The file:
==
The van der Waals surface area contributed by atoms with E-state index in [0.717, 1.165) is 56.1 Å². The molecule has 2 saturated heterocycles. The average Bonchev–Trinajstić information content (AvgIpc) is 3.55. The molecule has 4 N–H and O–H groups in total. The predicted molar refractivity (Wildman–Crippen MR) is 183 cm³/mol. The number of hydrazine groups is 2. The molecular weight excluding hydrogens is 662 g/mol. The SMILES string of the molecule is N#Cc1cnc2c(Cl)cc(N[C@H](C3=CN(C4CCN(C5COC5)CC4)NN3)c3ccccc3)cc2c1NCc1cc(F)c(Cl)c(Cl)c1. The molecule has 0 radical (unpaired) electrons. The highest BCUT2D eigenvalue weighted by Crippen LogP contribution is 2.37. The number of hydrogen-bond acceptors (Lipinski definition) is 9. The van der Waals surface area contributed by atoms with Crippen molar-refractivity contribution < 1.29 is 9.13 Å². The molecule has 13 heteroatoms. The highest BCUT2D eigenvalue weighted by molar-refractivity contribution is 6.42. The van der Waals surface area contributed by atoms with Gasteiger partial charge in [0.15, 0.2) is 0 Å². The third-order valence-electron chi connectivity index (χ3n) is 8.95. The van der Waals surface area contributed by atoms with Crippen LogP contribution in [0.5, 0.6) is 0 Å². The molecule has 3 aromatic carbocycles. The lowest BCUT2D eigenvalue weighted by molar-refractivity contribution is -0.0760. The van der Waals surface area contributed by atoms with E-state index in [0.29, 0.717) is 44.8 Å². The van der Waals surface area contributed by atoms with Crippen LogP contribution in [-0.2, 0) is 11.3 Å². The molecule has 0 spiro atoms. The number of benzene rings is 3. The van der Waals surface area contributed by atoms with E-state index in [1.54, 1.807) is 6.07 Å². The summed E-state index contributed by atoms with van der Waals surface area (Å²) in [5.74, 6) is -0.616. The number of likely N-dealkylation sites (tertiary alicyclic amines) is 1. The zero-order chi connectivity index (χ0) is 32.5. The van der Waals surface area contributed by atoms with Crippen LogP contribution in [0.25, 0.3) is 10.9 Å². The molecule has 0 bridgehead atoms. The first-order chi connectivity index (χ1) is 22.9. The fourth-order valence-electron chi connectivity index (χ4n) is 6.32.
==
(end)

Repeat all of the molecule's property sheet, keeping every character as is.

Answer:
The van der Waals surface area contributed by atoms with E-state index in [0.717, 1.165) is 56.1 Å². The molecule has 2 saturated heterocycles. The average Bonchev–Trinajstić information content (AvgIpc) is 3.55. The molecule has 4 N–H and O–H groups in total. The predicted molar refractivity (Wildman–Crippen MR) is 183 cm³/mol. The number of hydrazine groups is 2. The molecular weight excluding hydrogens is 662 g/mol. The SMILES string of the molecule is N#Cc1cnc2c(Cl)cc(N[C@H](C3=CN(C4CCN(C5COC5)CC4)NN3)c3ccccc3)cc2c1NCc1cc(F)c(Cl)c(Cl)c1. The molecule has 0 radical (unpaired) electrons. The highest BCUT2D eigenvalue weighted by Crippen LogP contribution is 2.37. The number of hydrogen-bond acceptors (Lipinski definition) is 9. The van der Waals surface area contributed by atoms with Crippen molar-refractivity contribution < 1.29 is 9.13 Å². The molecule has 13 heteroatoms. The highest BCUT2D eigenvalue weighted by molar-refractivity contribution is 6.42. The van der Waals surface area contributed by atoms with Gasteiger partial charge in [0.15, 0.2) is 0 Å². The third-order valence-electron chi connectivity index (χ3n) is 8.95. The van der Waals surface area contributed by atoms with Crippen LogP contribution in [0.5, 0.6) is 0 Å². The molecule has 3 aromatic carbocycles. The lowest BCUT2D eigenvalue weighted by molar-refractivity contribution is -0.0760. The van der Waals surface area contributed by atoms with E-state index in [0.29, 0.717) is 44.8 Å². The van der Waals surface area contributed by atoms with Crippen LogP contribution in [-0.2, 0) is 11.3 Å². The molecule has 0 spiro atoms. The number of benzene rings is 3. The van der Waals surface area contributed by atoms with E-state index in [1.54, 1.807) is 6.07 Å². The summed E-state index contributed by atoms with van der Waals surface area (Å²) in [5.74, 6) is -0.616. The number of likely N-dealkylation sites (tertiary alicyclic amines) is 1. The zero-order chi connectivity index (χ0) is 32.5. The van der Waals surface area contributed by atoms with Crippen LogP contribution in [0.25, 0.3) is 10.9 Å². The molecule has 0 bridgehead atoms. The first-order chi connectivity index (χ1) is 22.9. The fourth-order valence-electron chi connectivity index (χ4n) is 6.32.